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How low can they go when going with the flow? Tolerance of egg and larval fishes to rapid decompression.

Boys CA, Robinson W, Miller B, Pflugrath B, Baumgartner LJ, Navarro A, Brown R, Deng Z - Biol Open (2016)

Bottom Line: Eggs, but not larvae, were unaffected by all levels of decompression tested.At exposure pressures below ∼40 kPa, or ∼40% of surface pressure, swim bladder deflation occurred in all species and internal haemorrhage was observed in one species.Consequently, if larval drift is expected where river infrastructure is present, adopting design or operational features which maintain exposure pressures at 40% or more of the pressure to which drifting larvae are acclimated may afford greater protection for resident fishes.

View Article: PubMed Central - PubMed

Affiliation: New South Wales Department of Primary Industries, Port Stephens Fisheries Institute, Taylors Beach Road, Taylors Beach, New South Wales 2316, Australia craig.boys@dpi.nsw.gov.au.

No MeSH data available.


Related in: MedlinePlus

The percentage of larval Murray cod (top), silver perch (middle) and golden perch (bottom) with internal emphysema at two different ages (days post hatch, DPH) following simulated infrastructure passage over a range of ratio of pressure change (RPC). Piecewise regression lines are not shown because there was no convergence of models.
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BIO017491F3: The percentage of larval Murray cod (top), silver perch (middle) and golden perch (bottom) with internal emphysema at two different ages (days post hatch, DPH) following simulated infrastructure passage over a range of ratio of pressure change (RPC). Piecewise regression lines are not shown because there was no convergence of models.

Mentions: Internal emphysema (see Fig. S1) were observed in many fish including handling controls, however this is not likely to be related to rapid decompression because no significant relationship could be identified for this response and RPC (Fig. 3). In 18-day-old golden perch, internal haemorrhaging was observed with blood pooling in the cavity posterior to the swim bladder (see Fig. S1). Haemorrhaging increased significantly as RPC fell below an estimated threshold of 0.39 (piecewise regression, F=16.5, d.f.=3, 26, P<0.0001; R2=0.66; Fig. 4).Fig. 3.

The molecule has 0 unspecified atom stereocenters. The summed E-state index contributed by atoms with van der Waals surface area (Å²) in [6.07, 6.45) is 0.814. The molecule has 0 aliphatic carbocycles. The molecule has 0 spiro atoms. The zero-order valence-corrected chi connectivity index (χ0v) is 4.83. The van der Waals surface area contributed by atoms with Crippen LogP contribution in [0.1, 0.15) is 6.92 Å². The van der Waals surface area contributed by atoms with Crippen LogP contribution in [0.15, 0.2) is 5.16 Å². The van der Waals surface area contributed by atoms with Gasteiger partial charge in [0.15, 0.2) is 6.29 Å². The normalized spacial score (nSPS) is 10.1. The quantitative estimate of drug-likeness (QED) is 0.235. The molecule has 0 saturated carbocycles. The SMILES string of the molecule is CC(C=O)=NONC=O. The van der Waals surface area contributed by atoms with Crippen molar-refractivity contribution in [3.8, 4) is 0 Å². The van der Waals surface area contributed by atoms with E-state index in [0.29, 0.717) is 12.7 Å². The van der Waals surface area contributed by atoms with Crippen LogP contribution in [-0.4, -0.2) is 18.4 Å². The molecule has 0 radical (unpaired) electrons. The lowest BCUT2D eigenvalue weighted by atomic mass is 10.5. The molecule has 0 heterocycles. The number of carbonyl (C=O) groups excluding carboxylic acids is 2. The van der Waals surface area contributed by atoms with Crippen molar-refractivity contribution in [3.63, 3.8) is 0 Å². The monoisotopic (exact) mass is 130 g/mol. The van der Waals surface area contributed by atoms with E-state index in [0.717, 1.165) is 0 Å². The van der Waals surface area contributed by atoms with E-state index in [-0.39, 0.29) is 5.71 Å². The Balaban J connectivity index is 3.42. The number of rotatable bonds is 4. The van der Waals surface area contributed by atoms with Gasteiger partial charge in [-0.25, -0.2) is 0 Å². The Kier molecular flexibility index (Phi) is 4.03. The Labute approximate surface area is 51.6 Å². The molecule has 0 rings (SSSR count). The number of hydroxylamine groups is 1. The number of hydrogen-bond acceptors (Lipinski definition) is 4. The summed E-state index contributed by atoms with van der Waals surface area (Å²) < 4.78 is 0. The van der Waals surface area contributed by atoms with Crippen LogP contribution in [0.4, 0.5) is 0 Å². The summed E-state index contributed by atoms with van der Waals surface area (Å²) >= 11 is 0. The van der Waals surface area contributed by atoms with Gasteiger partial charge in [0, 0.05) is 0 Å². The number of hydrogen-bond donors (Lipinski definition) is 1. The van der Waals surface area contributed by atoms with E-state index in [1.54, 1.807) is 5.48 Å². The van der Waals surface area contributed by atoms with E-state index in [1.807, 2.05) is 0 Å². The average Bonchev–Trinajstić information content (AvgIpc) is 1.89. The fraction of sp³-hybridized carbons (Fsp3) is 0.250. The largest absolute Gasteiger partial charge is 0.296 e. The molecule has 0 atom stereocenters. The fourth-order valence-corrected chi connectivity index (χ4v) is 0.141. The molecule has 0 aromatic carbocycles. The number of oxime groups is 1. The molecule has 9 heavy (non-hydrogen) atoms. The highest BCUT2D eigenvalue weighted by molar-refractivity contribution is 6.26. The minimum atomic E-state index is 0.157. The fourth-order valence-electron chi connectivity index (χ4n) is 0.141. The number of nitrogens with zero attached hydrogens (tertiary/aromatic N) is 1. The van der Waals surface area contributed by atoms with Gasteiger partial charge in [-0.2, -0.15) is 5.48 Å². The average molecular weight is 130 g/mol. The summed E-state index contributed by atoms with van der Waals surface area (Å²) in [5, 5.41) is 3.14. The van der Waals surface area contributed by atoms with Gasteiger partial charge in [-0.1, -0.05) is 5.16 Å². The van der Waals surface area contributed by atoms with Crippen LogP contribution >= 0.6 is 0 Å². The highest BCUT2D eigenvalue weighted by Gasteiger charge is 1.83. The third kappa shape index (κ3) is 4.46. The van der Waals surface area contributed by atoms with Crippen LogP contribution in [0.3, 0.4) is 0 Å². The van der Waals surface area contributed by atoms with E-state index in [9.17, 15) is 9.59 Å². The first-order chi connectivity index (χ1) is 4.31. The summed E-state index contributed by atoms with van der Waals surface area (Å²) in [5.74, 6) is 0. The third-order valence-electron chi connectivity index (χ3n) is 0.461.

How low can they go when going with the flow? Tolerance of egg and larval fishes to rapid decompression.

Boys CA, Robinson W, Miller B, Pflugrath B, Baumgartner LJ, Navarro A, Brown R, Deng Z - Biol Open (2016)

The percentage of larval Murray cod (top), silver perch (middle) and golden perch (bottom) with internal emphysema at two different ages (days post hatch, DPH) following simulated infrastructure passage over a range of ratio of pressure change (RPC). Piecewise regression lines are not shown because there was no convergence of models.
© Copyright Policy - open-access
Related In: Results  -  Collection

License
Show All Figures
getmorefigures.php?uid=PMC4920188&req=5

BIO017491F3: The percentage of larval Murray cod (top), silver perch (middle) and golden perch (bottom) with internal emphysema at two different ages (days post hatch, DPH) following simulated infrastructure passage over a range of ratio of pressure change (RPC). Piecewise regression lines are not shown because there was no convergence of models.
Mentions: Internal emphysema (see Fig. S1) were observed in many fish including handling controls, however this is not likely to be related to rapid decompression because no significant relationship could be identified for this response and RPC (Fig. 3). In 18-day-old golden perch, internal haemorrhaging was observed with blood pooling in the cavity posterior to the swim bladder (see Fig. S1). Haemorrhaging increased significantly as RPC fell below an estimated threshold of 0.39 (piecewise regression, F=16.5, d.f.=3, 26, P<0.0001; R2=0.66; Fig. 4).Fig. 3.

Bottom Line: Eggs, but not larvae, were unaffected by all levels of decompression tested.At exposure pressures below ∼40 kPa, or ∼40% of surface pressure, swim bladder deflation occurred in all species and internal haemorrhage was observed in one species.Consequently, if larval drift is expected where river infrastructure is present, adopting design or operational features which maintain exposure pressures at 40% or more of the pressure to which drifting larvae are acclimated may afford greater protection for resident fishes.

View Article: PubMed Central - PubMed

Affiliation: New South Wales Department of Primary Industries, Port Stephens Fisheries Institute, Taylors Beach Road, Taylors Beach, New South Wales 2316, Australia craig.boys@dpi.nsw.gov.au.

No MeSH data available.


Related in: MedlinePlus